Simple Gifts*

The song Simple Gifts is a hymn written in the 1840s by a member of the Shaker Community. The Shakers were a religious sect that migrated to America from England in the late 1700s. Their religious principles focused around being satisfied with the simplistic existence and the natural environment. The community produced a lot of very simple items which they sold to maintain their existence. The items stressed simplicity and functionality. You may have even heard of Shaker furniture which is still prized today by many people.

Every season seems to bring with it particular “simple gifts”. This spring was no exception. I have been struggling with an extended period of depression, but with the arrival of spring came certain “gifts” that I always look forward to. One of the earliest is, after a long, cold winter, just sitting in the warmth of the sun and feeling my body warm. (Sitting In The Mornin’ Sun)

Another of nature’s simple gifts is the arrival of the birds which have migrated south for the winter. Many of those returning are notable because of their beautiful colors such as the Baltimore oriole, the Rose Breasted Grosbeak and the Indigo Bunting. Being confined to a wheelchair encourages one to spend more time bird watching than when able-bodied. Two of my favorite species to observe are not brilliantly colored, but are enjoyable to watch because of their fascinating behavior and their willingness to live close to man. Since my injury, we have done much to encourage birds to share our environment with us. Every year swallows, set up house in the same nesting box. I have written about them before too. I love to watch them in flight because of their ability to change direction instantly darting left and right as they pursue insects. It’s hard to watch them fly and not believe they are enjoying every second of their lives. While the female is sitting on the eggs the male, who I have named Captain America, sits on top of the eagle on the top of the flagpole and will defend the nest against all comers.

Baltimore oriole at our feeder

Baltimore oriole at our feeder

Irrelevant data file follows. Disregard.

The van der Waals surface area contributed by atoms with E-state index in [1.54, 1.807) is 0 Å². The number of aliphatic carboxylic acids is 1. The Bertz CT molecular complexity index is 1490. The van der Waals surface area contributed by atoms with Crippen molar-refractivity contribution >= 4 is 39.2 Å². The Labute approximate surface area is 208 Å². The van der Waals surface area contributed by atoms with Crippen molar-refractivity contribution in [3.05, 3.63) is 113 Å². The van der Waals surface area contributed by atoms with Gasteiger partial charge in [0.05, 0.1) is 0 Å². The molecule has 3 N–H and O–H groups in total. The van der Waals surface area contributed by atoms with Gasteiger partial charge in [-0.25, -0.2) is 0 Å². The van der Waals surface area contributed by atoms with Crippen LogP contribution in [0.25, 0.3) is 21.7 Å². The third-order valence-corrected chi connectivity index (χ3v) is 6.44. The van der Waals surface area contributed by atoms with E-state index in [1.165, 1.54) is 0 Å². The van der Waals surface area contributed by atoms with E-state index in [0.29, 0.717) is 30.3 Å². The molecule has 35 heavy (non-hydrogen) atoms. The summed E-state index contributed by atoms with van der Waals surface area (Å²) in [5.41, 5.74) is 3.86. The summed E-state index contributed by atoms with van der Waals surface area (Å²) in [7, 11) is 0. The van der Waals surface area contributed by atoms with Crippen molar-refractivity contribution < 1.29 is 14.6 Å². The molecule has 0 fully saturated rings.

Captain American

Captain American

The birds, however, that I enjoy watching the most are the House Wrens. Last spring my wife went out to hang some clothes from a clothesline. She reached for a clothespin and realized there were a bunch of sticks protruding from the bag. She slowly opened it and saw it was a bird’s nest with three eggs nestled in the sticks. After some searching on the Internet we discovered it was the nest of house wrens and spent much of the summer observing their behavior. This year, being unable to find the clothespin bag we hung out a <a that I had made during the winter in the exact same spot and were not disappointed as the wrens quickly began building their nest in it.

A female house wren bringing in a sack of spider eggs into the nest. It’s believed that when the spiders hatch, they eat some of the mites that have been brought in by the adults and then when they get bigger they are eaten by the growing wrens.

With both the wrens and the swallows, the males participate in the raising of the young. Below is a video I took last year and last week, which looked like the final day of nest building. The female is now sitting on the eggs while the male spends much of his time sitting on the laundry line poles waiting for the eggs to hatch. Once hatched both the male swallow and wren are totally involved in feeding the chicks and protecting the nest. We have no way of knowing if these are the same birds from last year.

What I enjoy so much about watching these birds is their devotion to each other, raising the young and their seeming enjoyment of life itself even though it’s hard work and demanding. While we humans are ever striving to modernize our lives and gain more possessions, the habits and purposes of these birds have changed very little over time. I think we could all benefit by not being so quick to adopt change for change’s sake to improve our daily lives and be happier with the simple gifts. And, oh yes, the time spent observing and videotaping the birds goes a long way to improving my outlook on life.

*All of the pictures and videos contained in this blog were taken on our property

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